This tzatziki and I new besties. Or shall I say reacquainted besties. A bestie that I just can’t get enough of lately.
I’ve always loved tzatziki, but I became particularly fond of it when we traveling the Peloponese coast of Greece. And to narrow things down even further, it was one particular restaurant in the little fishing village of Agios Nikolaos that got me hooked (no pun intended). Okay, so what was so special about this very Greek, very authentic tzatziki recipe? Besides the fact that it tasted awesome, it had carrots in it! GASP! How brilliant is that? As a not so keen on carrots person, I am forever trying to hide carrots in food or by some miracle trying to transform them into something amazing. And this authentic tzatziki did exactly that.
The best ever authentic Greek tzatziki recipe WITH carrot!
Okay, when I say best, I mean best in my books. Despite the dreary weather in Hamburg I’ve made this 4 times in the last two weeks! No summer feeling or Greek holiday required to enjoy fresh homemade tzatziki. Okay, that also means my carb-load increased as I like it best served with warm pita bread. I’ve tried the whole grain type because of course it’s the healthier choice, but my absolute favourite is good ole standard Greek style pita bread. Broccoli spears dipped in tzatziki are pretty good too.
Warm pita bread tastes best with tzatziki
Of course you can warm pita bread in the oven, but my personal favorite is “grilled” in a pan. It’s almost as if you put it on the BBQ. Just brush each side of the pita bread with olive oil, put it in a hot grill skillet and away you go. But there is a trick to getting those grill marks. My method is to lay a heavy skillet on top of the pita bread while it’s in the pan, just for a minute or two, then flip it over, “grill” the other side. Magical. So magical that Amazon even sells a fancy contraption made from cast iron, for exactly this. Fancy grilled sandwiches in a skillet.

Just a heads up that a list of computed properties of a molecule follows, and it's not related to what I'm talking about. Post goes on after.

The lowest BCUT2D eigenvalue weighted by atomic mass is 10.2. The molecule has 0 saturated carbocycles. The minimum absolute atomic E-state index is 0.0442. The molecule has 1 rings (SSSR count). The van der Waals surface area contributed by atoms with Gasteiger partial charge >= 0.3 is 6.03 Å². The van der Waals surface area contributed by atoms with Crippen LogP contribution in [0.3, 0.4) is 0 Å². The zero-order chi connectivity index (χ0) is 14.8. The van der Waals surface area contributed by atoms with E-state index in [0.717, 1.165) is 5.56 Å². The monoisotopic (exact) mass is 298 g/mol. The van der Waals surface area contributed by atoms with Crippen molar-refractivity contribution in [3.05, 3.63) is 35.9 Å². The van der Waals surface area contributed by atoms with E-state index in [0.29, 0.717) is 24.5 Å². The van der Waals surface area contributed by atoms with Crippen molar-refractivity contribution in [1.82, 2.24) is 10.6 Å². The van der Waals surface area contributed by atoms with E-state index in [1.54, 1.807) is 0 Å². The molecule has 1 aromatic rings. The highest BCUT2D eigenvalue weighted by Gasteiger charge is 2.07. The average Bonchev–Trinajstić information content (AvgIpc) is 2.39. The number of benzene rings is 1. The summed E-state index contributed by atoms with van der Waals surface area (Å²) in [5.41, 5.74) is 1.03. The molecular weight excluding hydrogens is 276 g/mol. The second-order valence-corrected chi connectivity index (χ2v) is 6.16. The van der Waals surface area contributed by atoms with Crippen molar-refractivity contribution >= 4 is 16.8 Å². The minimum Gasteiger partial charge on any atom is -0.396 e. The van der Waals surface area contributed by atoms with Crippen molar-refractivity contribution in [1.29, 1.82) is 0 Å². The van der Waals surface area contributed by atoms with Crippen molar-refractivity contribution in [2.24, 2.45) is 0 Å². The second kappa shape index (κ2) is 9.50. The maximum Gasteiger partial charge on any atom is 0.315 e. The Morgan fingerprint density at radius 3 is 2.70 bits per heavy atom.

Homemade tzatziki is best if you prep the cucumber ahead of time
The key to a not a thick and creamy tzatziki is not just the original Greek yoghurt, but also drawing out the extra moisture from the cucumber. Cucumbers are packed with water! So you want to scoop out and discard the watery middle (I don’t do this if I use mini cucumbers) grate them, season them with a little salt and then let them stand in a colander over a bowl. Not only does the salt help draw out more of the water, but it also improves the flavour AND keeps the cucumber crisp.
2 x 170 g container authentic Greek yogurt
1 English cucumber, seeded and grated (or two mini cucumbers) (*see note)
1 small carrot, grated
1/2 lemon, juiced
1/2 tablespoon extra-virgin olive oil
1/2 tablespoon chopped fresh dill
2-3 cloves garlic, minced
sea salt, to taste
1. Place the grated cucumber in a sieve, rest it on a bowl and add a little sea salt. Give it a stir, and leave to drain for 1-2 hours. Stir now and again, helping it along by pushing the liquid out with a spoon.
2. In a medium bowl, add the yogurt, cucumber, carrot, lemon juice, olive oil, dill, garlic and salt. Mix together until well combined. Taste and add more lemon juice or garlic depending on preference. Done!
3. Serve with warm pita, crudités, or for meat lovers, grilled lamb. I like to serve the tzaziki with pita bread that is heated in a grill pan with a little olive oil. Enjoy!
*NOTE: to prepare the grated cucumber, slice the cucumber in half lengthways and cut or scrape out the seeds – this is where most of the water content is. Grate the remaining cucumber using the large holes of a box grater. If I use mini cucumbers, I grate them whole without removing the seeds.